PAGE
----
No 153 Squadron Lancaster I PB872 P4-X F/O. William J. Bailey
Date: 05/06th March 1945 (Monday/Tuesday)
Unit: No. 153 Squadron
Type: Lancaster I
Base: RAF Scampton, Lincolnshire
Location: Rossbach, Germany (now Hranice, Czech Republic)
Pilot: F/O. William James Bailey 189698 RAFVR Age 20. Killed
Fl/Eng: Sgt. James Howard 1898834 RAFVR Age 27. Killed
Nav: F/O. Reginald George David Adlam NZ/4212786 RNZAF Age 23. Killed
Air/Bmr: F/O. Edward John Stanley Morris 164354 RAFVR Age 21. Killed (1)
W/Op/Air/Gnr: Sgt. Jack Dixon 1463894 RAFVR Age 24. Killed
Air/Gnr: Sgt. William Boyd Meechan 3022129 RAFVR Age 19. Killed
Air/Gnr: Sgt. Walter Simpson 3020020 RAFVR Age 19. Killed
Our thanks to Ron Hayne and his research work: "Nothing Heard Since Take Off"
REASON FOR LOSS:
Took off from RAF Scampton, Lincolnshire at 16.40 hrs with the weather forecast unfavourable with a predicted severe icing and caused losses of 9 aircraft crashing near their bases soon after departure. One Halifax crashed in York, killing 5 civilians and 18 others were injured. (The majority were killed when an engine went through the roof of a local primary school). Another raid under operation 'Thunderclap' (2) resulting in huge fires in the City with many casualties.
Crew L-R: F/O. Bailey, Sgt. Howard, F/O. Adlam, F/O. Morris, Sgt. Dixon, Sgt. Meecham, Sgt. Simpson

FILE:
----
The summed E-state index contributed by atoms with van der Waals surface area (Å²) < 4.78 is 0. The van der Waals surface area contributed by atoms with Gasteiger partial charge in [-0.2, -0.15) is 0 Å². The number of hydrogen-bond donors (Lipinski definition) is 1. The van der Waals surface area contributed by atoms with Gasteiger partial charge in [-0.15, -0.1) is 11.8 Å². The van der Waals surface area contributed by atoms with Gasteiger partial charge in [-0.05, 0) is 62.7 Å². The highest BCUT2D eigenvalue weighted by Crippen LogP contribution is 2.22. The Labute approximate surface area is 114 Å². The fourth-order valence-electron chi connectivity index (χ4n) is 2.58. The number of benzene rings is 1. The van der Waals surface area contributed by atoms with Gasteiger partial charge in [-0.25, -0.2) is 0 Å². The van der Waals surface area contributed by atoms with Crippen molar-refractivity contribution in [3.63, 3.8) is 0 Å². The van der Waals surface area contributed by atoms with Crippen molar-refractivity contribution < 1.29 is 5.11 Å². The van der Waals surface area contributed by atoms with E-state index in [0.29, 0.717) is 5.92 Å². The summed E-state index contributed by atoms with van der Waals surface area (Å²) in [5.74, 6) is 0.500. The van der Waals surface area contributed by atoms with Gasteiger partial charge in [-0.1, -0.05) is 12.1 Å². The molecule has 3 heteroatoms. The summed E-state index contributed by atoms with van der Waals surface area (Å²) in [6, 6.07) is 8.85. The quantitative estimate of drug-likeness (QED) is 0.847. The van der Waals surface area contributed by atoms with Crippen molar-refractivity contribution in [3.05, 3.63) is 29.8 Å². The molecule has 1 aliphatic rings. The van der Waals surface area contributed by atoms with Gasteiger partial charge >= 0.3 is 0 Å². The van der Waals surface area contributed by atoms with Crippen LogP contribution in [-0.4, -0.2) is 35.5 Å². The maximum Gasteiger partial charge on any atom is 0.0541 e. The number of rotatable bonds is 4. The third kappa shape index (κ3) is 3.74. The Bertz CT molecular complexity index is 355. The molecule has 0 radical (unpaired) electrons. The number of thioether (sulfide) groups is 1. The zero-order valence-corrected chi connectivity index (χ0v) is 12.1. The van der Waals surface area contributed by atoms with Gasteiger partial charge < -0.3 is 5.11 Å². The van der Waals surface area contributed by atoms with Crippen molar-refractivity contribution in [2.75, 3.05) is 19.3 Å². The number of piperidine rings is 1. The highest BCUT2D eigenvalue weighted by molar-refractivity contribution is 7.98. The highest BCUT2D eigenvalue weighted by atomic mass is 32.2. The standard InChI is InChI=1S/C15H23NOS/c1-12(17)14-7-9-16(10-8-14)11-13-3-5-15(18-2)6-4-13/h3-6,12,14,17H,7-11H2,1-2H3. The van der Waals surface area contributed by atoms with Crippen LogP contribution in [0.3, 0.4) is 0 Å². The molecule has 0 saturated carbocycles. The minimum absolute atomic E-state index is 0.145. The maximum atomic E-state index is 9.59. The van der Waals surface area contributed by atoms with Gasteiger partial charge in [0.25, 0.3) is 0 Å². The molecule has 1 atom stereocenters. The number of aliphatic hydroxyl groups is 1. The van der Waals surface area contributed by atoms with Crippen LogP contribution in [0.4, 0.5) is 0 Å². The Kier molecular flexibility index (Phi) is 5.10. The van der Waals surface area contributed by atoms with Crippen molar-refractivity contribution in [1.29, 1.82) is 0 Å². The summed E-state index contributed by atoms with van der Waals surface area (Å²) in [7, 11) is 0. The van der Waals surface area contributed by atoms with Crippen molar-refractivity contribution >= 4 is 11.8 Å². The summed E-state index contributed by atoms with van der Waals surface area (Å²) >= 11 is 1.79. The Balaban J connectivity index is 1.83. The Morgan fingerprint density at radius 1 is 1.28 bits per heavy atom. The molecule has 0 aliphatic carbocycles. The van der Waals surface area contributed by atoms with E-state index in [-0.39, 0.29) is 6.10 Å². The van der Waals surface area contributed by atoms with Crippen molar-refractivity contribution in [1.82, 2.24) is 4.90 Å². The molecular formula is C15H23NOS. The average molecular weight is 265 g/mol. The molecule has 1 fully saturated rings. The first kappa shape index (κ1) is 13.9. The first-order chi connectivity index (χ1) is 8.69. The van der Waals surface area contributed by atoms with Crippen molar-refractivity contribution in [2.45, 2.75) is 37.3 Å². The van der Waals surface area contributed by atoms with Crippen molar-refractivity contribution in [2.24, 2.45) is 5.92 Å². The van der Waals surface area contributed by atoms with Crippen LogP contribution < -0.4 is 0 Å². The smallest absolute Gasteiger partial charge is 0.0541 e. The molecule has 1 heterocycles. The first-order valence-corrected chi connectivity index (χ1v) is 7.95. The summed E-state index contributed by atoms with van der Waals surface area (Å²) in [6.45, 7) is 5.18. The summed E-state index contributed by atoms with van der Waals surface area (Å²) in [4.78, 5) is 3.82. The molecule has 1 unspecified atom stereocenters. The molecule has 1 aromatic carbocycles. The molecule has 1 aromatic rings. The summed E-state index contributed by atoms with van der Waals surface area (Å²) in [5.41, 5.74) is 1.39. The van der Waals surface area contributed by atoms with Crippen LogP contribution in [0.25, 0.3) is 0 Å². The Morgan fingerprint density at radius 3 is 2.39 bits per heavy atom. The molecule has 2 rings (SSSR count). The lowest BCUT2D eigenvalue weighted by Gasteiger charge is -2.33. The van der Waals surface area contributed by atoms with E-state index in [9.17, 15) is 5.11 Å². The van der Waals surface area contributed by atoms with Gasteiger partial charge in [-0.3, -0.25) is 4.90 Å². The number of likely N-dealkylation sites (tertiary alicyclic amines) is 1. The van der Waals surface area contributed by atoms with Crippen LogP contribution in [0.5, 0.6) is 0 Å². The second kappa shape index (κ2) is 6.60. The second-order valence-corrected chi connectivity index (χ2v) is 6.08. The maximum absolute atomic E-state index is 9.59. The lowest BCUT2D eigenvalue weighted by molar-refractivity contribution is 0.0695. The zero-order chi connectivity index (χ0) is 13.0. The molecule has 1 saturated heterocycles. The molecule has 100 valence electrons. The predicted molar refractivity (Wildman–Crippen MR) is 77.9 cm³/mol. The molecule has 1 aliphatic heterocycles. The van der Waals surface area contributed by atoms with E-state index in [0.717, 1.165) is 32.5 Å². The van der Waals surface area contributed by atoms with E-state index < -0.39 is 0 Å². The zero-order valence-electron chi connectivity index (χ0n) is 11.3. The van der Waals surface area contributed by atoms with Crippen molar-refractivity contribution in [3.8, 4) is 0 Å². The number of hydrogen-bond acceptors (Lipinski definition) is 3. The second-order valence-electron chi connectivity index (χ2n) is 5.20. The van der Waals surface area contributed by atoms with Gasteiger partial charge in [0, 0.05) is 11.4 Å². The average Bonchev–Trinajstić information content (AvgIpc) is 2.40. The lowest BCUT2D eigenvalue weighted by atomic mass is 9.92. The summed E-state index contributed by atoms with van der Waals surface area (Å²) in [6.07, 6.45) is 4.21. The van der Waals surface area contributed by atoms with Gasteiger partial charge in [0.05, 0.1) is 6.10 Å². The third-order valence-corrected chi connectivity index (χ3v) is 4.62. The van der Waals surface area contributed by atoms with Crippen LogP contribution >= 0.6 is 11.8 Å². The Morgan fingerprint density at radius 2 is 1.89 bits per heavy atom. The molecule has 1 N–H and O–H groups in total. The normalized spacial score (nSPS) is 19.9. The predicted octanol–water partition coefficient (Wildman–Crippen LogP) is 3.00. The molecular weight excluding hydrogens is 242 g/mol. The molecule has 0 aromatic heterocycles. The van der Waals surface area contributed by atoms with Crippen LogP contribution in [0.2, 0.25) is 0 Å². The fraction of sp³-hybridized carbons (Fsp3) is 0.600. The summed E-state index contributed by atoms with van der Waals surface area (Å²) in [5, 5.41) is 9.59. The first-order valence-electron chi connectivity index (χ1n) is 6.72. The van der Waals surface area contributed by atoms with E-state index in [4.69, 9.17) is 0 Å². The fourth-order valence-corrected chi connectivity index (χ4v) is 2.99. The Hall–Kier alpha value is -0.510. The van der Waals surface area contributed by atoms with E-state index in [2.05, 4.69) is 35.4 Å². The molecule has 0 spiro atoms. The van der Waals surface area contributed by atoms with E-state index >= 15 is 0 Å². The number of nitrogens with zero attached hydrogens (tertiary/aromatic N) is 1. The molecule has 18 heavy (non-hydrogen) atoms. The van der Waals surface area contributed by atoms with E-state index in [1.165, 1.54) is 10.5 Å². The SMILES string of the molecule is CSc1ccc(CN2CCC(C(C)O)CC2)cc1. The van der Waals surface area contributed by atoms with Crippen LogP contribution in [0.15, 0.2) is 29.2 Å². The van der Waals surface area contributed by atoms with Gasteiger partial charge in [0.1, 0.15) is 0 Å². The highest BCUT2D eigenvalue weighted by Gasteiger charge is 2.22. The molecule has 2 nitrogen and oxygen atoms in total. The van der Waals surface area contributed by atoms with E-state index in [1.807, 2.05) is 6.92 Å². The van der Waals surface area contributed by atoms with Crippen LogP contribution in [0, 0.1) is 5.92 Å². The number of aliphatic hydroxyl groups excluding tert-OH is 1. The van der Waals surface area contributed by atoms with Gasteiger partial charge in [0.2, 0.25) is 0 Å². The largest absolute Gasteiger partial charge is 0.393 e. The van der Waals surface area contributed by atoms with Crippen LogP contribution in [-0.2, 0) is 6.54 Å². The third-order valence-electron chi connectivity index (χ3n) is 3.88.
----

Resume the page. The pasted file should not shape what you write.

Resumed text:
498 Lancasters, 256 Halifaxes, 6 Mosquitos took part in this attack and they suffered heavy losses from both the night fighters and the fierce flak. 22 further aircraft were lost on the raid (31 in total) and it is thought that PB872 was hit by flak and it is reported that the pilot tried to crash land the aircraft - all were killed. Both the rear gunners were ex ATC cadets from Scotland.
153 Squadron aircrew talking to ground crews
Thought to be the impact area of Lancaster PB872
Mr Ron Hayne, a relative of Sgt. Jack Dixon has researched this loss and has since written a book about it. "Nothing Heard Since Take Off".
(A few copies of this self-published book may soon be available to purchase)
"The Lancaster was it seems, shot down by a Messerschmitt bf110 night fighter piloted by a Major Walter Borchers who was commander of NJG5 unit.
It is almost certain he attacked using the upward firing cannon which caused a fire in the wing tank between two engines, the pilot Jim Bailey did have some control as the Lancaster descended because a witness I spoke to saw it pass over her village with long flames from one of its wings.
To attempt a successful landing would be almost impossible, shortly after passing over the village at very low level the wing main spar melted and the outer engine and outer section of the wing parted from the aircraft,
The first sign of trouble was a fire in the fuel tank between engines 1 and 2. Bailey attempted to make a crash landing but the outer section of the port wing, including engine 1, came away and the aircraft crashed just outside Rossbach, eastern Germany (now Hranice, Czech Republic) at 21.30 hrs local (20.30 GMT).